One of labor’s strongest friends on Capitol Hill was Rep. Marty Frost, a centrist Democrat from Texas who served in the House of Representatives from 1979 to 2005, and who served two terms as chair of the House Democratic Caucus.
Post Election Day, Frost wrote an opinion article published by The Hill, an independent newspaper that circulates primarily on Capitol Hill and is read closely by members of Congress and their senior staff.
Reflecting on the urgency of congressional action to avoid the well-publicized fiscal cliff that could plunge the nation into a severe recession, Frost called for “a big dose of bipartisan adult leadership,” with Democrats and Republicans putting down their partisan polemic swords and embarking on a productive journey of cooperation and compromise.
“President Obama must turn the other cheek and tell Republicans in Congress that he is ready for a serious, ongoing conversation about the major problems facing the country, notwithstanding the fact that they beat the hell out of him during the election,” Frost wrote. And Republican leaders Mitch McConnell, the Senate minority leader, and John Boehner, the House speaker, “must tell the more extreme elements of their own party to sit down and shut up and that they are ready to deal.“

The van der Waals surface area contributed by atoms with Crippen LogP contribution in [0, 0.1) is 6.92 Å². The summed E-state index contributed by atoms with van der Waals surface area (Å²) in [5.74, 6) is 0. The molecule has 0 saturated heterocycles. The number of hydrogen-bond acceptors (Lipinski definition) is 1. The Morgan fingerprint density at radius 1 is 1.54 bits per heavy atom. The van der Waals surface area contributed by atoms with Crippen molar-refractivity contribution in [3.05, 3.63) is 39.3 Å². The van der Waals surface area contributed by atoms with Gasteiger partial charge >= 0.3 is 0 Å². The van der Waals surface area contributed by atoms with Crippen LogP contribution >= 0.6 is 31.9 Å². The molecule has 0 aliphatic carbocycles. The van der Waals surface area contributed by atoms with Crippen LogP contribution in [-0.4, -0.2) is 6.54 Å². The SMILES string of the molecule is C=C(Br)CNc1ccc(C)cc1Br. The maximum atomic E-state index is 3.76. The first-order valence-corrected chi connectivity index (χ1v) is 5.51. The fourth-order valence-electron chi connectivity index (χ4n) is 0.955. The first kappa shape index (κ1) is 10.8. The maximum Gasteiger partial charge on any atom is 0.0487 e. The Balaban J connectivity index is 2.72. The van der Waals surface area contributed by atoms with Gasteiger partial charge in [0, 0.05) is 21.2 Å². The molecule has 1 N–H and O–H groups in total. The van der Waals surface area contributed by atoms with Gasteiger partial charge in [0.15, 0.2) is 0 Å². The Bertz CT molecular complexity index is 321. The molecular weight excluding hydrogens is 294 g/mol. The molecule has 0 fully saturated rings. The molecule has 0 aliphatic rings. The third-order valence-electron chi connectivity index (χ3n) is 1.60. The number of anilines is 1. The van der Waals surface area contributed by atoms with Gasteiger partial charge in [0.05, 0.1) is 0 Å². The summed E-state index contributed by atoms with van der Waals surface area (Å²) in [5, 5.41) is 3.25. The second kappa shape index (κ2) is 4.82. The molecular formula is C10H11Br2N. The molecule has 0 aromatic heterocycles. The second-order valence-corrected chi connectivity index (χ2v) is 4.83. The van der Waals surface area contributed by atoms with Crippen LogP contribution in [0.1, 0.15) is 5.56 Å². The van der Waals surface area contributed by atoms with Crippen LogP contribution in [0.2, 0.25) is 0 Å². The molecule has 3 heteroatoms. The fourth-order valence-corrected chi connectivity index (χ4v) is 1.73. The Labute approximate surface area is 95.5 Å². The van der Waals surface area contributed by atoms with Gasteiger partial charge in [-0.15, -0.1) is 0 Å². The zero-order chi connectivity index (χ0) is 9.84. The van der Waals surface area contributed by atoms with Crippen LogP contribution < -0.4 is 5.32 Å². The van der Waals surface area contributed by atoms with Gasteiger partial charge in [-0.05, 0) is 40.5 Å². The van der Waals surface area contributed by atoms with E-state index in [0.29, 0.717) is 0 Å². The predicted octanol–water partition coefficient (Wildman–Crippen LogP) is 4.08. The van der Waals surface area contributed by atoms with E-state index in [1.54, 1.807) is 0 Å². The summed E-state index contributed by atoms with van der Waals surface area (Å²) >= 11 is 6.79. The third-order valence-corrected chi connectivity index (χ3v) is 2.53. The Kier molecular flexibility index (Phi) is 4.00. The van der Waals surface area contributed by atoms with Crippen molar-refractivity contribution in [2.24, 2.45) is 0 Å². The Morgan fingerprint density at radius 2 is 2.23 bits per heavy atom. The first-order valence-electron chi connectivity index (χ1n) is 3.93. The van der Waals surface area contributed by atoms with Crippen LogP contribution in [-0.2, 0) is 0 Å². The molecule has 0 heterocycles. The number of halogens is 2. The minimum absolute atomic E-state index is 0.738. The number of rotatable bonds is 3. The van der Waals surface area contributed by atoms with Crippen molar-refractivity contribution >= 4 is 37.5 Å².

Frost further suggests that lawmakers on both sides of the aisle collaborate in the weeks ahead and “take a serious look at Republican legislation that passed the House in August establishing fast-track procedures for considering tax reform next year.” For that collaborative process to be constructive, he says Republicans must understand that “any new tax legislation would need to be revenue-positive — that is, raise more revenue than the current system no matter what tax rates it establishes.
“Republicans,” says Frost, “will hate the concept of revenue-positive tax reform and Democrats will hate any continuation of the Bush-era tax cuts for the wealthy for any period of time, but no one gets everything they want when you have divided government.
“The alternative is the looming fiscal cliff. Try to sell that at the Rotary Club or in the union hall, particularly at Machinists and United Auto Workers halls where the members work in defense plants,” says Frost.
He adds that while entitlements can be on the table, “any thought of radically changing Social Security and Medicare by moving to privatization or vouchers will not fly.
“Tax deductions can be on the table,” he says, “as long as Congress recognizes that not all tax provisions are equal — some of them actually promote legitimate national policy objectives, like energy independence.”
In support of this cooperation and compromise approach, Frost suggests that Congress “pass a ban on political issue ads during the 12 months following an election. That’s a case I would love to see argued before the Supreme Court.
“It’s time for some adult behavior,” says Frost, and “let’s hope the adults show up.”